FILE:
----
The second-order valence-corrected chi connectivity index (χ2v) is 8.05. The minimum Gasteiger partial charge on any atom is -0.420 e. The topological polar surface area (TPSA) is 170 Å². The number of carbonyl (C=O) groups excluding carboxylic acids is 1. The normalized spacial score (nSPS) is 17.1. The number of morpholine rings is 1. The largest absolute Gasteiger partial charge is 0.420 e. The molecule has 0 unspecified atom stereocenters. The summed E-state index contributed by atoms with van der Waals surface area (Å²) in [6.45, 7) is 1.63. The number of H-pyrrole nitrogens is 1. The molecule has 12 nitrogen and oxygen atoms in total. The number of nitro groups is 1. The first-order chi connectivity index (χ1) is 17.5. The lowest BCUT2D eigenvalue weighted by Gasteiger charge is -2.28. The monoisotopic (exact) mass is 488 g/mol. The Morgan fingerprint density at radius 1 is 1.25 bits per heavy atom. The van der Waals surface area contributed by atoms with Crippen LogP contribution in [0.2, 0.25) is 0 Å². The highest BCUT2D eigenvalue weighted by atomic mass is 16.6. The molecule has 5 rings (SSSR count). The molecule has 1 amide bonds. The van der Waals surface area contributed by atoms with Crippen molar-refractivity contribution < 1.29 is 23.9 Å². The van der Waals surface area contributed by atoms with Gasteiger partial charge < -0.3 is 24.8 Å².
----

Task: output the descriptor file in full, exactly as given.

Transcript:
The second-order valence-corrected chi connectivity index (χ2v) is 8.05. The minimum Gasteiger partial charge on any atom is -0.420 e. The topological polar surface area (TPSA) is 170 Å². The number of carbonyl (C=O) groups excluding carboxylic acids is 1. The normalized spacial score (nSPS) is 17.1. The number of morpholine rings is 1. The largest absolute Gasteiger partial charge is 0.420 e. The molecule has 0 unspecified atom stereocenters. The summed E-state index contributed by atoms with van der Waals surface area (Å²) in [6.45, 7) is 1.63. The number of H-pyrrole nitrogens is 1. The molecule has 12 nitrogen and oxygen atoms in total. The number of nitro groups is 1. The first-order chi connectivity index (χ1) is 17.5. The lowest BCUT2D eigenvalue weighted by Gasteiger charge is -2.28. The monoisotopic (exact) mass is 488 g/mol. The Morgan fingerprint density at radius 1 is 1.25 bits per heavy atom. The van der Waals surface area contributed by atoms with Crippen LogP contribution in [0.2, 0.25) is 0 Å². The highest BCUT2D eigenvalue weighted by atomic mass is 16.6. The molecule has 5 rings (SSSR count). The molecule has 1 amide bonds. The van der Waals surface area contributed by atoms with Crippen molar-refractivity contribution < 1.29 is 23.9 Å². The van der Waals surface area contributed by atoms with Gasteiger partial charge < -0.3 is 24.8 Å².